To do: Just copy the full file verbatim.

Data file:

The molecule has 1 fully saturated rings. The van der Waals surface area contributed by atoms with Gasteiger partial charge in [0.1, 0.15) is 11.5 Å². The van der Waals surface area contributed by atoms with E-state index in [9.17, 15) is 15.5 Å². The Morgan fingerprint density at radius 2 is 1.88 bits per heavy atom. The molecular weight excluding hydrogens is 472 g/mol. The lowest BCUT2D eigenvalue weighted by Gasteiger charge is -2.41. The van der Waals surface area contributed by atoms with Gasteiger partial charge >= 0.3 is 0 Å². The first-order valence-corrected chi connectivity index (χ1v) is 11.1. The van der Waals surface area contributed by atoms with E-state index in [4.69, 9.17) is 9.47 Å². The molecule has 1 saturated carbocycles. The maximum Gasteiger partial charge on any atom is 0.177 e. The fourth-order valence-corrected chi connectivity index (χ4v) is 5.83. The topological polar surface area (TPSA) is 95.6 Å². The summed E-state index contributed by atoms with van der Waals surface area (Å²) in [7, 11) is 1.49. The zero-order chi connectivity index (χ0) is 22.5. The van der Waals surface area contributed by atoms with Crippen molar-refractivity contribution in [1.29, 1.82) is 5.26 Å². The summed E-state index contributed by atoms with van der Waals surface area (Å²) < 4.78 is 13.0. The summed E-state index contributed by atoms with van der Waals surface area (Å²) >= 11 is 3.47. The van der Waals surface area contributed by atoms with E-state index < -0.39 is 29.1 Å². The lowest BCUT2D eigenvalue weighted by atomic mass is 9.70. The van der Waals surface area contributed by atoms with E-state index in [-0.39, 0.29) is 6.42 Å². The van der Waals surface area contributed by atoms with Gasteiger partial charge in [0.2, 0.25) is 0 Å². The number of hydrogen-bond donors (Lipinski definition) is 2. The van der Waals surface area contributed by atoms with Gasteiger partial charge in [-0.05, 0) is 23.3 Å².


The molecule has 1 fully saturated rings. The van der Waals surface area contributed by atoms with Gasteiger partial charge in [0.1, 0.15) is 11.5 Å². The van der Waals surface area contributed by atoms with E-state index in [9.17, 15) is 15.5 Å². The Morgan fingerprint density at radius 2 is 1.88 bits per heavy atom. The molecular weight excluding hydrogens is 472 g/mol. The lowest BCUT2D eigenvalue weighted by Gasteiger charge is -2.41. The van der Waals surface area contributed by atoms with Gasteiger partial charge >= 0.3 is 0 Å². The first-order valence-corrected chi connectivity index (χ1v) is 11.1. The van der Waals surface area contributed by atoms with E-state index in [4.69, 9.17) is 9.47 Å². The molecule has 1 saturated carbocycles. The maximum Gasteiger partial charge on any atom is 0.177 e. The fourth-order valence-corrected chi connectivity index (χ4v) is 5.83. The topological polar surface area (TPSA) is 95.6 Å². The summed E-state index contributed by atoms with van der Waals surface area (Å²) in [7, 11) is 1.49. The zero-order chi connectivity index (χ0) is 22.5. The van der Waals surface area contributed by atoms with Crippen molar-refractivity contribution in [1.29, 1.82) is 5.26 Å². The summed E-state index contributed by atoms with van der Waals surface area (Å²) < 4.78 is 13.0. The summed E-state index contributed by atoms with van der Waals surface area (Å²) >= 11 is 3.47. The van der Waals surface area contributed by atoms with E-state index < -0.39 is 29.1 Å². The lowest BCUT2D eigenvalue weighted by atomic mass is 9.70. The van der Waals surface area contributed by atoms with E-state index in [-0.39, 0.29) is 6.42 Å². The van der Waals surface area contributed by atoms with Gasteiger partial charge in [0.2, 0.25) is 0 Å². The number of hydrogen-bond donors (Lipinski definition) is 2. The van der Waals surface area contributed by atoms with Gasteiger partial charge in [-0.05, 0) is 23.3 Å².